Miners have found museum-quality stones at the Jackson’s Crossing Amethyst Mine in Wilkes County, Georgia. At this remote location 40 miles east of Athens, visitors can dig on-site through white sand and break open granite pieces to look for gems. The mine employees recommend you use bamboo tools when excavating amethysts so you don’t scratch the surface of the gems, and they suggest visitors bring portable fans to mitigate the summer heat. Camp at nearby Callaway Plantation, or stay at the historic Fitzpatrick Hotel in Washington, Georgia, and enjoy the neighborhood pub on-site. Enjoy enchiladas and low-country shrimp boils on the open-air patio of The Hot Box Café.


Crater of Diamonds State Park in Murfreesboro, Arkansas, two hours southwest of Little Rock, allows visitors to search for rocks, minerals, and gemstones on a 37-acre field created from the eroded surface of a volcanic crater. Since 1972, people have found more than 33,000 diamonds at this location, including “Uncle Sam” which, at 40.23 carats, is the largest diamond ever mined in the country. Bring mining tools or rent equipment from the park. At the visitors’ center, learn about the area’s geology and history, as well as the various ways to search for diamonds. Enjoy displays of uncut diamonds; those found at the park are white, brown, and yellow. Rockhounds can also search for quartz, agates, jasper, garnets, and amethysts. Camp and picnic on-site and visit the Diamond Springs Water Park in summer months. Enjoy themed rooms at The Manor at Twin Oaks Bed and Breakfast, and savor chicken and waffles or wings with a variety of sauces at Ms. Marian’s Café.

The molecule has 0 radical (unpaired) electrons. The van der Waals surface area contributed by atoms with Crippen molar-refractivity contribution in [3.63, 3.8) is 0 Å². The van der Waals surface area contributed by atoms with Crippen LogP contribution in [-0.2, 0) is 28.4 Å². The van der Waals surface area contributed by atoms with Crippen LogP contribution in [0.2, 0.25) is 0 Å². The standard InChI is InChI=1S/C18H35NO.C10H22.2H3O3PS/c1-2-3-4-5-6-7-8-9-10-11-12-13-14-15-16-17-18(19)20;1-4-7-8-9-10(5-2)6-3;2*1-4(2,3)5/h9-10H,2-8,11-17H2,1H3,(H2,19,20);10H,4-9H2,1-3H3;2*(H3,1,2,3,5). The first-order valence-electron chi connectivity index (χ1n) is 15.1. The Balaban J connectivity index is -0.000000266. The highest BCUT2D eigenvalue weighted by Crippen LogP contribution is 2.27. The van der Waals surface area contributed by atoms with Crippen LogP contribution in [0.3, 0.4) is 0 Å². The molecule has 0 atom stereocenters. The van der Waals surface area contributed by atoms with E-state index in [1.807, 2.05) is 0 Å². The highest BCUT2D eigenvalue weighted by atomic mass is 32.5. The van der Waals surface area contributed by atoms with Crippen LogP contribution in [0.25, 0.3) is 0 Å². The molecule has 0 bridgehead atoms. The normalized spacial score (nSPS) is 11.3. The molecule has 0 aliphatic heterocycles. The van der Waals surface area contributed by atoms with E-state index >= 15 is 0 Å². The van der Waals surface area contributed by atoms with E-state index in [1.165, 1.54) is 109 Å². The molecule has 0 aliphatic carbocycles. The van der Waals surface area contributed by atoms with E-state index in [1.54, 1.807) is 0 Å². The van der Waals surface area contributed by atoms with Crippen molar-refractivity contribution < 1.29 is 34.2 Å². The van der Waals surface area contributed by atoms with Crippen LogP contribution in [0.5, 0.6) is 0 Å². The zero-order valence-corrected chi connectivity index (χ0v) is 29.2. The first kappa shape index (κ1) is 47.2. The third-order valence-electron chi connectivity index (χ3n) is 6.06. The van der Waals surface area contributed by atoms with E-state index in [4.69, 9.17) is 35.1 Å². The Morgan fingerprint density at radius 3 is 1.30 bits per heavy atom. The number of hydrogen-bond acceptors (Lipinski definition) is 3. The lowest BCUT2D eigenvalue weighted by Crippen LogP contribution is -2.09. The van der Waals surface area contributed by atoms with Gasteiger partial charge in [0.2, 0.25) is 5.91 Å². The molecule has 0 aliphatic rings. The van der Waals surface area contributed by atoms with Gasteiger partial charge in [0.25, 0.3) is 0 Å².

The Emerald Hollow Mine in Hiddenite, North Carolina boasts 70 acres of land dotted with emeralds, sapphires, aquamarines, garnets, topazes, and tourmalines. The 65-carat emerald found near Hiddenite, North Carolina, a few years ago may be worth $1 million, but most prospectors who go to fee areas hunt gems for the excitement. Still, you can increase your odds of making a profit from your fun by renting a sluice box and trowel to sift through sediment in the creek bed and digging for minerals that occur naturally in the area. Staff are on hand to answer questions, identify gems, and cut and facet stones for custom jewelry. Stay in an RV or tent at nearby Hiddenite Family Campground, or reserve a room at The Yellow Bow Tie Bed and Breakfast. The Yellow Deli offers sandwiches and salads, and Mexico Viejo in nearby Taylorsville serves up tacos and fajitas.


Garnet Hill sits 6.5 miles north of Ely, Nevada. It’s a remote public recreation area known for its dark red semi-precious gemstones. The high iron content in the rock creates stones in vivid colors. Bring tools to excavate the rhyolitic volcanic rock throughout the region. No tools? You’ll likely find garnets lying on the ground, especially after rain or snowmelt. Garnet Fields Rockhound Area offers camping space for small RVs and tents, along with a wheelchair-accessible restroom, picnic tables, and a group campfire site. Don’t miss the view of nearby Robinson Mining District’s open-pit copper mine and vibrant piles of waste rock. Stop in Ely for tacos and enchiladas at Rolberto’s Mexican Food or burgers and fries at Rack’s Bar.

Herkimer Diamonds

These 500-million-year-old quartz crystals have a geometrical shape resembling diamonds, with 18 natural facets and two points. Visit the Herkimer Diamond Mines between Syracuse and Albany in upstate New York to search for the crystals. Families with young children will enjoy the opportunity to sluice for treasure as well. At the Artisan Center, staff will help you craft custom jewelry with your finds. Stay at the Herkimer Diamond KOA Resort or reserve a room at the Rosemont Inn Bed and Breakfast. Check out the enormous menu of pub grub at Asteroga Ale House or the equally-large menu of Chinese cuisine at Borunda Asian Buffet.